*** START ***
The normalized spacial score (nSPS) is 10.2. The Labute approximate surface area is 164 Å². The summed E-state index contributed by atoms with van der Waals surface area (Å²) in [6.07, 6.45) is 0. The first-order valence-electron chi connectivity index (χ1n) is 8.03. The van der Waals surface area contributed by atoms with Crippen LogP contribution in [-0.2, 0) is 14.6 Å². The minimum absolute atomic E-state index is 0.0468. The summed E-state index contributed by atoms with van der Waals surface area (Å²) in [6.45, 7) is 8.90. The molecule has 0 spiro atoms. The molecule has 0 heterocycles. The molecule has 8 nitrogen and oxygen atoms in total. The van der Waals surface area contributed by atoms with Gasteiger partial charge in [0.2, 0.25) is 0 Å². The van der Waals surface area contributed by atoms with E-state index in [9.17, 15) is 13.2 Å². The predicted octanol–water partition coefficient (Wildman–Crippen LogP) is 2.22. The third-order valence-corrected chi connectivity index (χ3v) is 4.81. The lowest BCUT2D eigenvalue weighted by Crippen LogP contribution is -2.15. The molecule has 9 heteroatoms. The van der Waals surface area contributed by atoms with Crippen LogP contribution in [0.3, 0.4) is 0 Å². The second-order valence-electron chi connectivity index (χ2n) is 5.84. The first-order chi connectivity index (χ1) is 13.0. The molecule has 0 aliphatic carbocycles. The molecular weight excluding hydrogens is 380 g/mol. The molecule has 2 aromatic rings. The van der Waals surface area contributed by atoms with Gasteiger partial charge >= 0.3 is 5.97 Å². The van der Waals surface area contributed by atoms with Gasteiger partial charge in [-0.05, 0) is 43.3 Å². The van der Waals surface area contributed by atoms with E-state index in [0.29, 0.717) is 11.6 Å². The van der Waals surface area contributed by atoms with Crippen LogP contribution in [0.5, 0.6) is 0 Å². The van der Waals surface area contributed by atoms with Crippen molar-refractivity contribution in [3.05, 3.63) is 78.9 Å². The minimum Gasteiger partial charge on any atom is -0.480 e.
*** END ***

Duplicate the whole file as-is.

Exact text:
The normalized spacial score (nSPS) is 10.2. The Labute approximate surface area is 164 Å². The summed E-state index contributed by atoms with van der Waals surface area (Å²) in [6.07, 6.45) is 0. The first-order valence-electron chi connectivity index (χ1n) is 8.03. The van der Waals surface area contributed by atoms with Crippen LogP contribution in [-0.2, 0) is 14.6 Å². The minimum absolute atomic E-state index is 0.0468. The summed E-state index contributed by atoms with van der Waals surface area (Å²) in [6.45, 7) is 8.90. The molecule has 0 spiro atoms. The molecule has 0 heterocycles. The molecule has 8 nitrogen and oxygen atoms in total. The van der Waals surface area contributed by atoms with Gasteiger partial charge in [0.2, 0.25) is 0 Å². The van der Waals surface area contributed by atoms with E-state index in [9.17, 15) is 13.2 Å². The predicted octanol–water partition coefficient (Wildman–Crippen LogP) is 2.22. The third-order valence-corrected chi connectivity index (χ3v) is 4.81. The lowest BCUT2D eigenvalue weighted by Crippen LogP contribution is -2.15. The molecule has 9 heteroatoms. The van der Waals surface area contributed by atoms with Crippen LogP contribution in [0.3, 0.4) is 0 Å². The second-order valence-electron chi connectivity index (χ2n) is 5.84. The first-order chi connectivity index (χ1) is 13.0. The molecule has 0 aliphatic carbocycles. The molecular weight excluding hydrogens is 380 g/mol. The molecule has 2 aromatic rings. The van der Waals surface area contributed by atoms with Gasteiger partial charge >= 0.3 is 5.97 Å². The van der Waals surface area contributed by atoms with Gasteiger partial charge in [-0.05, 0) is 43.3 Å². The van der Waals surface area contributed by atoms with E-state index in [0.29, 0.717) is 11.6 Å². The van der Waals surface area contributed by atoms with Crippen LogP contribution in [0.5, 0.6) is 0 Å². The van der Waals surface area contributed by atoms with Crippen molar-refractivity contribution in [3.05, 3.63) is 78.9 Å². The minimum Gasteiger partial charge on any atom is -0.480 e.